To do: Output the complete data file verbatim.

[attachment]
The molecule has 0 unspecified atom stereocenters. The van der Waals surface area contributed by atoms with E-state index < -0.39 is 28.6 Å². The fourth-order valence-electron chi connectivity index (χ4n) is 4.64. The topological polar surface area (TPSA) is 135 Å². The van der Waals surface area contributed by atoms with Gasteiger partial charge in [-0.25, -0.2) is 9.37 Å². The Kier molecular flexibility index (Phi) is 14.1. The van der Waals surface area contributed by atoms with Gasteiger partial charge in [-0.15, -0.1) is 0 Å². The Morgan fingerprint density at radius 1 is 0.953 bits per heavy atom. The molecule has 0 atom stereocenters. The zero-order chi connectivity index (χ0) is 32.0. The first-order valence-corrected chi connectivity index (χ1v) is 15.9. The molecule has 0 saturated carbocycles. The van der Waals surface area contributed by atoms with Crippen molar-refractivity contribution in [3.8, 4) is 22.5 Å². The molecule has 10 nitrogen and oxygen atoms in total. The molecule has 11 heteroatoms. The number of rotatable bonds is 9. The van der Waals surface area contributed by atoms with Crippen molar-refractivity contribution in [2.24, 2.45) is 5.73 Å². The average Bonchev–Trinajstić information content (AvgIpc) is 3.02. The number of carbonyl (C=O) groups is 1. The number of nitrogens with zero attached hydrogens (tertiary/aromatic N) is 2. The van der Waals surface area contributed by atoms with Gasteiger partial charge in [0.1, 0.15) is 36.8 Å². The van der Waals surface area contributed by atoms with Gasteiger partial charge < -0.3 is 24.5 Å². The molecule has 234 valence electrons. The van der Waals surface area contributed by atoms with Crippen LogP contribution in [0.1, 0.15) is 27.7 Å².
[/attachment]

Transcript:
The molecule has 0 unspecified atom stereocenters. The van der Waals surface area contributed by atoms with E-state index < -0.39 is 28.6 Å². The fourth-order valence-electron chi connectivity index (χ4n) is 4.64. The topological polar surface area (TPSA) is 135 Å². The van der Waals surface area contributed by atoms with Gasteiger partial charge in [-0.25, -0.2) is 9.37 Å². The Kier molecular flexibility index (Phi) is 14.1. The van der Waals surface area contributed by atoms with Gasteiger partial charge in [-0.15, -0.1) is 0 Å². The Morgan fingerprint density at radius 1 is 0.953 bits per heavy atom. The molecule has 0 atom stereocenters. The zero-order chi connectivity index (χ0) is 32.0. The first-order valence-corrected chi connectivity index (χ1v) is 15.9. The molecule has 0 saturated carbocycles. The van der Waals surface area contributed by atoms with Crippen molar-refractivity contribution in [3.8, 4) is 22.5 Å². The molecule has 10 nitrogen and oxygen atoms in total. The molecule has 11 heteroatoms. The number of rotatable bonds is 9. The van der Waals surface area contributed by atoms with Crippen molar-refractivity contribution in [2.24, 2.45) is 5.73 Å². The average Bonchev–Trinajstić information content (AvgIpc) is 3.02. The number of carbonyl (C=O) groups is 1. The number of nitrogens with zero attached hydrogens (tertiary/aromatic N) is 2. The van der Waals surface area contributed by atoms with Gasteiger partial charge in [0.1, 0.15) is 36.8 Å². The van der Waals surface area contributed by atoms with Gasteiger partial charge < -0.3 is 24.5 Å². The molecule has 234 valence electrons. The van der Waals surface area contributed by atoms with Crippen LogP contribution in [0.1, 0.15) is 27.7 Å².